What You Should Know About Carpenter Bees

pestkill.org

Check the infested wood and apply insecticide into the holes. To avoid possible stings, apply the insecticides at night as bees are still asleep.

Also, it’s advisable to wear protective clothing that fully covers your skin. Do not plug the holes immediately! The bees should be able to pass freely through the nest entrance where they will contact the dust and distribute it inside the tunnels.

Also any new matured bees will emerge through the openings and contact the dust placed there. It is a good idea to treat in the spring, again in mid-summer to kill any bees which may not have acquired a sufficient treatment when they emerged, and a third time in early fall to contact any over-wintering bees occupying the tunnels. In the fall, the holes should be filled with wood putty or wooden dowels and the entire wood surface painted or varnished. Stained wood is not usually protected from attack.

Handling bees can be dangerous because they are highly aggressive once provoked. There are also risks in handling pesticides, so leave it to a pest professional for a more efficient and safe treatment.

How to Identify and Control Aphids

Aphids are tiny, light bugs; but when put together in large numbers, they can become a huge destructive force against your crop or garden.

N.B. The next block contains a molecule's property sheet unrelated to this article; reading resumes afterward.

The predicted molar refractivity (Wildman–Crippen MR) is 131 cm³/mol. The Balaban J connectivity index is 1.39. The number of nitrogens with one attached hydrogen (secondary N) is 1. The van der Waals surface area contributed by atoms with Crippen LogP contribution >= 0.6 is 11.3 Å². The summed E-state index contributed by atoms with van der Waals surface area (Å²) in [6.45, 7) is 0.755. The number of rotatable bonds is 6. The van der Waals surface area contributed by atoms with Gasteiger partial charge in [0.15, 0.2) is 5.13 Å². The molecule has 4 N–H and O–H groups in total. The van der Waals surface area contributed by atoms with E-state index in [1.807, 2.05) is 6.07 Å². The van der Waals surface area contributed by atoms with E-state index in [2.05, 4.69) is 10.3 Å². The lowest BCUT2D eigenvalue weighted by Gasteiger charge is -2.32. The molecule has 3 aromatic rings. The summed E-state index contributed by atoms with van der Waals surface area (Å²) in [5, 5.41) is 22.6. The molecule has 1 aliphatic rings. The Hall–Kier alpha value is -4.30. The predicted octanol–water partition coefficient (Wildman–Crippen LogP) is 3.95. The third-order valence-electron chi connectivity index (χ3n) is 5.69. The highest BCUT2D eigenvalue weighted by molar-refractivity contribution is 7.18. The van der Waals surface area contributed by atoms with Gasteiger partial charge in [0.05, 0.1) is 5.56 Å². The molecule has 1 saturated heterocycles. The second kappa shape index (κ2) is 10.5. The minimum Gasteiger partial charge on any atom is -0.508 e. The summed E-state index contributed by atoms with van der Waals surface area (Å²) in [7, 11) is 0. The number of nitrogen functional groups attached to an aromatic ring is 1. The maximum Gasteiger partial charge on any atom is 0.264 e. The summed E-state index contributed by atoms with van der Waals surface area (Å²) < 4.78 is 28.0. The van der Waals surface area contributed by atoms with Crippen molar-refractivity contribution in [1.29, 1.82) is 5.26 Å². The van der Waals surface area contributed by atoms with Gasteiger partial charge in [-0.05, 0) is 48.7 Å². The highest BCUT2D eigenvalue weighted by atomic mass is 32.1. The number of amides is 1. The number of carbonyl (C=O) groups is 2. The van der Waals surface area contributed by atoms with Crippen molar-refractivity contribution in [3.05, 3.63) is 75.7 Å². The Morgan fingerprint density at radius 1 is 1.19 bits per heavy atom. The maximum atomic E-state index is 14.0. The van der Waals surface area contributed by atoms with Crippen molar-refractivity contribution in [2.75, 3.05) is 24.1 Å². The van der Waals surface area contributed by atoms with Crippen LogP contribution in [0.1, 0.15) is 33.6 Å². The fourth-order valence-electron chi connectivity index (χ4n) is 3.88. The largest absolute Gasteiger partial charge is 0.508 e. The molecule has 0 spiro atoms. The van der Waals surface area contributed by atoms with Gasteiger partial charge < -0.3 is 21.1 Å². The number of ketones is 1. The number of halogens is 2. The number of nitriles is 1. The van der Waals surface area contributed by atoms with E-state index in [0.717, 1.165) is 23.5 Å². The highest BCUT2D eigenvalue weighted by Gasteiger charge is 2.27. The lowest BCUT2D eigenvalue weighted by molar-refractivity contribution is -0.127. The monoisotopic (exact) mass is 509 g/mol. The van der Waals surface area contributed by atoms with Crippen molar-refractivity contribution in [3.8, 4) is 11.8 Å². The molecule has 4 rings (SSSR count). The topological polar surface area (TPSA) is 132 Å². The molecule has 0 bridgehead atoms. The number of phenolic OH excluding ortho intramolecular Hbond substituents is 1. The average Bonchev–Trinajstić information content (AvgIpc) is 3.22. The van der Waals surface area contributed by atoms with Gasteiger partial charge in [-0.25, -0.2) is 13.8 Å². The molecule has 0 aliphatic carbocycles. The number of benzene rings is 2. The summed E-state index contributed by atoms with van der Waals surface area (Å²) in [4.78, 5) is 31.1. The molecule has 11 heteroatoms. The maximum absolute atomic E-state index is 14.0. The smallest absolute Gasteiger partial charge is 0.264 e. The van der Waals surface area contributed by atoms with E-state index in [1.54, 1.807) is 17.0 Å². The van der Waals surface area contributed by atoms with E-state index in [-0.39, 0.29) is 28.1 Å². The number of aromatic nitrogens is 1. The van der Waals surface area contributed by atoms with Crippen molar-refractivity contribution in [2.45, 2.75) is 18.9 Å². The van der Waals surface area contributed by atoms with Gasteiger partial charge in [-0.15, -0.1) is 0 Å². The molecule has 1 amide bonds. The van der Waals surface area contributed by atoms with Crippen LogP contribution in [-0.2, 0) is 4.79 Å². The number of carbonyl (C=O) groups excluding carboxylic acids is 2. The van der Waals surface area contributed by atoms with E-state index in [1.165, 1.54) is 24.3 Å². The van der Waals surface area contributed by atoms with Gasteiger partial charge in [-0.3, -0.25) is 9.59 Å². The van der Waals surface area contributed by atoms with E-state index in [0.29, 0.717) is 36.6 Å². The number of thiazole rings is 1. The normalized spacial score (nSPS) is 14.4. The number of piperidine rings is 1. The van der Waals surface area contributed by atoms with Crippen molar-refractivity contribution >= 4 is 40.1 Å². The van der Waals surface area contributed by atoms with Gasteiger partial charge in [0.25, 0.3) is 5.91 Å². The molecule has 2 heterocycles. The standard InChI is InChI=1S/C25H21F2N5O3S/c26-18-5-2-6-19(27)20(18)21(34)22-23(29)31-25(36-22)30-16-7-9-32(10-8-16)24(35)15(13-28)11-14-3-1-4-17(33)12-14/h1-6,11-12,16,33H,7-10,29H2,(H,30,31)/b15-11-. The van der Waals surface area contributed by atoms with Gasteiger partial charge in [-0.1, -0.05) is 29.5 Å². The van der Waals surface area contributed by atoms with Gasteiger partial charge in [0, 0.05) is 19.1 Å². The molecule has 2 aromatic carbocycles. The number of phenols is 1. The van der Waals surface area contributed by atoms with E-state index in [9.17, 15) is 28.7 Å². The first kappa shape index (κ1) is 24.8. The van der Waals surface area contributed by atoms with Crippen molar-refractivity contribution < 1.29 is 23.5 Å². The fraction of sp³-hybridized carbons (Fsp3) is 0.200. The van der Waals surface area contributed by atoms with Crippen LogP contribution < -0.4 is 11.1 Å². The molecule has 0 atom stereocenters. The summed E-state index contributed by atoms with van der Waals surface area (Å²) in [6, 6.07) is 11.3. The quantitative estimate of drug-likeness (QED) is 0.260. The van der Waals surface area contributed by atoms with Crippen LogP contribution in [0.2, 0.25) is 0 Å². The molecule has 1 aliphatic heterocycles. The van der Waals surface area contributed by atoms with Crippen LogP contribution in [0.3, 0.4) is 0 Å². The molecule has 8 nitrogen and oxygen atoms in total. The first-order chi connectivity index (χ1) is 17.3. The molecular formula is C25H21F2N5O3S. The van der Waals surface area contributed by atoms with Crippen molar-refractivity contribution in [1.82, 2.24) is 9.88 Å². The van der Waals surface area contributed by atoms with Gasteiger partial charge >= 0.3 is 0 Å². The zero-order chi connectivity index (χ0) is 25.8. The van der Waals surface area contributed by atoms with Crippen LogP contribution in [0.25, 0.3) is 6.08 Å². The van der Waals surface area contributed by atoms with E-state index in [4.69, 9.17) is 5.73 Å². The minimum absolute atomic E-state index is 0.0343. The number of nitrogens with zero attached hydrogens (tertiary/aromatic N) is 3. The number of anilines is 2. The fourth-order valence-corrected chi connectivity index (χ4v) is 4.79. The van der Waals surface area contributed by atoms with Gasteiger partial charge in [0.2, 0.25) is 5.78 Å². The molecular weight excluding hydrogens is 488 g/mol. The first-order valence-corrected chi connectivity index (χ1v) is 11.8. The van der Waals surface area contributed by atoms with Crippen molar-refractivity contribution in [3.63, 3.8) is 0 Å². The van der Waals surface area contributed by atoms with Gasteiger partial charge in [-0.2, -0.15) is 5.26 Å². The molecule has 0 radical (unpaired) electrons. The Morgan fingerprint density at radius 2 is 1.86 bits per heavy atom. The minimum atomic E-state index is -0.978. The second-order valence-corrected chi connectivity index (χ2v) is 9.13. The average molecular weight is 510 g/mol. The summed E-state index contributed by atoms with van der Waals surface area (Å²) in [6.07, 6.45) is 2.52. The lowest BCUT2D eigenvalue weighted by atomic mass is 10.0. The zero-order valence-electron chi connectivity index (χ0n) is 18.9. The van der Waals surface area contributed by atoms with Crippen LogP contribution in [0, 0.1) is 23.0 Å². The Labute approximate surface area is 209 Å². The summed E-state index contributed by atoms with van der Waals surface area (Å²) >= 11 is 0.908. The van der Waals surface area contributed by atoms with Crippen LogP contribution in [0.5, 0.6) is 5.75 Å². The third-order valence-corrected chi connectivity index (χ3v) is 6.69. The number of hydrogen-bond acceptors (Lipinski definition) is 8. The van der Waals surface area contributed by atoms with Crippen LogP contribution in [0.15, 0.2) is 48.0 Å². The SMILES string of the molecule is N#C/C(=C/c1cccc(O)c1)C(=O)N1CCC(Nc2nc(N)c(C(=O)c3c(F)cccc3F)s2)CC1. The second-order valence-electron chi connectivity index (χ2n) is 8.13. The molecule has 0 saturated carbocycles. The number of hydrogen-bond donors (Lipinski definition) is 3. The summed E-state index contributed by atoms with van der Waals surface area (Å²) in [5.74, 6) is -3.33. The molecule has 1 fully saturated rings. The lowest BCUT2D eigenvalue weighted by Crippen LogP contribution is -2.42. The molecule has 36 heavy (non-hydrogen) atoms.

How to Identify and Control Aphids

                 en.wikipedia.org/wiki/Aphid

Aphids feed usually on the soft parts of the plant, such as the tips, flowers, and leaves. They are typically green, but they can also be black or grey.

What to Look For

  • Aphids live together in large numbers, so look for masses of them
  • They leave a sticky and sweet honeydew (which can attract other garden insects like ants too)
  • Their husks, sometimes white or grey, litter the soil

How to Control Them

Treatment is simple. If you don’t wish to use chemicals, here’s another way to control them:

  1. Fill a spray bottle with warm water mixed with small amounts of liquid soap – just enough that foams up the bottle.
  2. Spray in large amounts. Make sure you target the Aphids specifically.

If you’re looking for something stronger, look for chemical products that contain permethrin or malathion. Make sure you check if the chemical is compatible with your plant, because some react more sensitively than others.

Aphids are also similar to termites in the sense that they are both tiny, yet when there are a ton of them, they can really cause some HUGE damage to your home.

giphy.com

                                                                                  giphy.com